The total federal funds awarded for the Beaumont center to Boutte, Elmore & Company from 1988 through 1991 was $603,255. Defendant's Answer at 19. At Mr. Boutte's 1992 criminal trial, however, it was established that he and his accounting firm had committed twenty-three fraudulent acts in connection with MBDA grant requests and reports. Two of the accounting firm's employees *241 whose salaries were funded by federal grant monies were substantially utilized in private matters for the firm.

The United States contends that the criminal proceeding determined as a matter of law the predicate facts necessary to find Mr. Boutte liable for committing twenty-three violations of the False Claims Act. The defendant responds that two issues should foreclose summary judgment in this case. First, Mr. Boutte asserts that the facts litigated in the criminal proceeding do not establish violations of the False Claims Act. Second, relying on United States v. Halper, Mr. Boutte argues that there are insufficient facts in the record to allow this court to determine whether the Double Jeopardy Clause is implicated. 490 U.S. 435, 109 S. Ct. 1892, 104 L. Ed. 2d 487 (1989).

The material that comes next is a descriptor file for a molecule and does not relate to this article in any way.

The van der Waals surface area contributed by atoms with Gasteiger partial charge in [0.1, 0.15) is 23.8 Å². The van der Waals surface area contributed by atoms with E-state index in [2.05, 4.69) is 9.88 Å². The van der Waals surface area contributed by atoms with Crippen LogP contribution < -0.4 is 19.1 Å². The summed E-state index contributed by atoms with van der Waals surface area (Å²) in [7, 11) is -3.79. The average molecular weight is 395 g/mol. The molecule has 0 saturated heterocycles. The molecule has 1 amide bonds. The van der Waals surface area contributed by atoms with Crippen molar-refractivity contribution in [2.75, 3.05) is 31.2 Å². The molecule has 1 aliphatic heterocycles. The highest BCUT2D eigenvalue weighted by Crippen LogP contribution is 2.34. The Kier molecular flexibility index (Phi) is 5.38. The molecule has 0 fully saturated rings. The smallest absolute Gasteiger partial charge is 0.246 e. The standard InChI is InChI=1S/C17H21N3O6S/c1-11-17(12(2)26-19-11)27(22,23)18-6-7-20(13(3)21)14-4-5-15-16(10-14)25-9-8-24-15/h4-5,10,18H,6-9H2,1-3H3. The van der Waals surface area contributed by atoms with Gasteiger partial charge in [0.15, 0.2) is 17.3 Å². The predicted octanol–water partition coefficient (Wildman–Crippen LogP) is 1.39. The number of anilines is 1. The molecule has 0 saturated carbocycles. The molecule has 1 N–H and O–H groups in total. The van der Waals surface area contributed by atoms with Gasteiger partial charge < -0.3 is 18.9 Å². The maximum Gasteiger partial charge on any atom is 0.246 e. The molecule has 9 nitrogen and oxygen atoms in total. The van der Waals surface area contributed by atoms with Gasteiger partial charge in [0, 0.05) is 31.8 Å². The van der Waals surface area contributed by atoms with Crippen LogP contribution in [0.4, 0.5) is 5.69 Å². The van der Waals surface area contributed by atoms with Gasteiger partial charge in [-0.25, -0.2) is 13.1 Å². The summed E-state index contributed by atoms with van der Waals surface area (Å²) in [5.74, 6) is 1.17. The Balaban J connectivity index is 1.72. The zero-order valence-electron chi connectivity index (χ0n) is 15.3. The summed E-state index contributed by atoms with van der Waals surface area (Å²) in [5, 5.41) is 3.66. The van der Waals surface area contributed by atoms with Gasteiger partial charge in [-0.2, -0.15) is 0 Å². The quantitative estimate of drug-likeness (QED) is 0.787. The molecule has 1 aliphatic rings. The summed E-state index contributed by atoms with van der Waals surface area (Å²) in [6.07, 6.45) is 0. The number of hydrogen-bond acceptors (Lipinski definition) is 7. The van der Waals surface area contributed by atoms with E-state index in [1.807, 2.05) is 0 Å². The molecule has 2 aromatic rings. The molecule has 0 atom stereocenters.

Summary judgment is appropriate when the moving party is able to demonstrate that there is no genuine issue as to any material fact and the moving party is entitled to judgment as a matter of law. Fed.R.Civ.P. 56(c); see Celotex Corp. v. Catrett, 477 U.S. 317, 323, 106 S. Ct. 2548, 2552, 91 L. Ed. 2d 265 (1986); Anderson v. Liberty Lobby, Inc., 477 U.S. 242, 250, 106 S. Ct. 2505, 2511, 91 L. Ed. 2d 202 (1986). Where the record could not lead a rational trier of fact to find for the non-moving party, there exists no genuine issue for trial. Matsushita Electric Industrial Co., Ltd. v. Zenith Radio Corp., 475 U.S. 574, 585-88, 106 S. Ct. 1348, 1355-56, 89 L. Ed. 2d 538 (1986).

The Court must view the evidence introduced and all factual inferences from the evidence in the light most favorable to the party opposing summary judgment. Eastman Kodak v. Image Technical Services, 504 U.S. 451, 112 S. Ct. 2072, 2077, 119 L. Ed. 2d 265 (1992); Matsushita, 475 U.S. at 587, 106 S. Ct. at 1356. However, this favorable presumption for the nonmovant exists only when the nonmovant presents an actual controversy of fact.

1. Previously Litigated Acts of Fraud

The False Claims Act provides for liability against:

Any person who
(1) knowingly presents, or causes to be presented, to an officer or employee of the United States Government or a member of the Armed Forces of the United States a false or fraudulent claim for payment or approval;